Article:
Before giving a speech in Havana, Cuba Tuesday morning, President Obama spoke briefly about the Brussels attacks, delivering a statement that we should all take very much to heart. "We must unite. We must be together regardless of race, nationality, or faith," he said to the crowd and the people watching at home. It's a simple statement, and one that echoes his past statements in the wake of terrorist attacks in other parts of the globe, but it's also exactly what we need to do in the wake of any act of terrorism.
It's so easy to feel disconnected when terrorism strikes in a place that we're not familiar with or which we have no personal connection to. It's easy to simply say that it's sad and that you wish you could do more to help, but to feel helpless from afar. In one short statement, the President touched on the exact measure that we can all take: We can shift the way that we think about our involvement with victims across oceans or continents. It's not about where you're sitting in the world, where you're from, or whether or not you could name a single citizen of an affected city or country. It's about recognizing that when attacks like the one in Brussels take place, we are all affected. "We must unite," as President Obama says. We must view ourselves as citizens of the world, and thus allies to those victims in Brussels and the victims of terrorist attacks before this one.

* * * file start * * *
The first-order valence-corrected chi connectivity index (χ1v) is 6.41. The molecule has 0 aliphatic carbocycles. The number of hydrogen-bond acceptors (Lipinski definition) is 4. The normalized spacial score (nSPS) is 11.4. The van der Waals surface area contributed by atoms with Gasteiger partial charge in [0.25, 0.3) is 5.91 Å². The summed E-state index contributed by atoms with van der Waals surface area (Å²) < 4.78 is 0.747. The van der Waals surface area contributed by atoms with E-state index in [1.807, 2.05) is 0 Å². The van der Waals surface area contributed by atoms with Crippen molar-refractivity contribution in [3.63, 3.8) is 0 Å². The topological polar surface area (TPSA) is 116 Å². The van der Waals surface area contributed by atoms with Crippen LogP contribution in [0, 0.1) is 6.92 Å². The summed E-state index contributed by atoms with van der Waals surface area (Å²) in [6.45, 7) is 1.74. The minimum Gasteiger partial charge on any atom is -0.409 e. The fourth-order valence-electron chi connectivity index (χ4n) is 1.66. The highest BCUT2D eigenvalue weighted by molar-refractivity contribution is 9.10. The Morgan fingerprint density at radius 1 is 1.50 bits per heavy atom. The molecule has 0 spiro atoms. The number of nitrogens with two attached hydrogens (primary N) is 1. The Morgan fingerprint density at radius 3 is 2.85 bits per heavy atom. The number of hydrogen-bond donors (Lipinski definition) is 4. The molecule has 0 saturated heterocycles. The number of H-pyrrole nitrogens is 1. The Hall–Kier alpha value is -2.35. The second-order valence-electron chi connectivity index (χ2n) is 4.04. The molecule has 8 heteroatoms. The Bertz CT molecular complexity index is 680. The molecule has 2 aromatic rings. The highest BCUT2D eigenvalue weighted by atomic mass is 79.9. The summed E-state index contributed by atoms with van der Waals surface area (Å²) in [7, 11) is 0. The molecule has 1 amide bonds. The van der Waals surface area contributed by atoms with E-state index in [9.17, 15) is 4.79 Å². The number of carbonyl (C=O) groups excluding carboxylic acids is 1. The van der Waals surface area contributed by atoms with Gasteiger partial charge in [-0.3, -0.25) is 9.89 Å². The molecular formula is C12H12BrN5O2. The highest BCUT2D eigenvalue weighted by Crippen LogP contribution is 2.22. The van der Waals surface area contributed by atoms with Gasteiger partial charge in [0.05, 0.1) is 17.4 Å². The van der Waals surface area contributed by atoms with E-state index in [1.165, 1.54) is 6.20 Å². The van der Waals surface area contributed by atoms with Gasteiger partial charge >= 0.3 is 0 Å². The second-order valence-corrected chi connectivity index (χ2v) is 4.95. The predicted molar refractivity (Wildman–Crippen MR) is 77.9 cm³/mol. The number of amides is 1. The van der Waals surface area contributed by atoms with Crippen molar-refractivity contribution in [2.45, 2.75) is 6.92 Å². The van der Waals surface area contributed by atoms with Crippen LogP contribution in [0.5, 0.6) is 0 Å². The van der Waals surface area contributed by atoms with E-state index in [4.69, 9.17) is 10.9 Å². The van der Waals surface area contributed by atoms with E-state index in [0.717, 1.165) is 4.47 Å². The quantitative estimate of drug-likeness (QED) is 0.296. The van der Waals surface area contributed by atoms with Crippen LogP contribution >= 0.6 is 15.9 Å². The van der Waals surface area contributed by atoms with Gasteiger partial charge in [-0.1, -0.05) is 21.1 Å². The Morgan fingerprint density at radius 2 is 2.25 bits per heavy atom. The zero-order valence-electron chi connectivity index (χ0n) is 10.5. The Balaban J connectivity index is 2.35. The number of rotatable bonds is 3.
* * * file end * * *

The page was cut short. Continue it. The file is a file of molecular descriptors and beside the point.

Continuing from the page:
He may not have said much regarding the attack, but in a few short words, President Obama made a huge impact. Here's hoping we can live up to those words, unite, and support these victims as citizens of the world, rather than citizens of another nation.
Image: Liz Minch/Bustle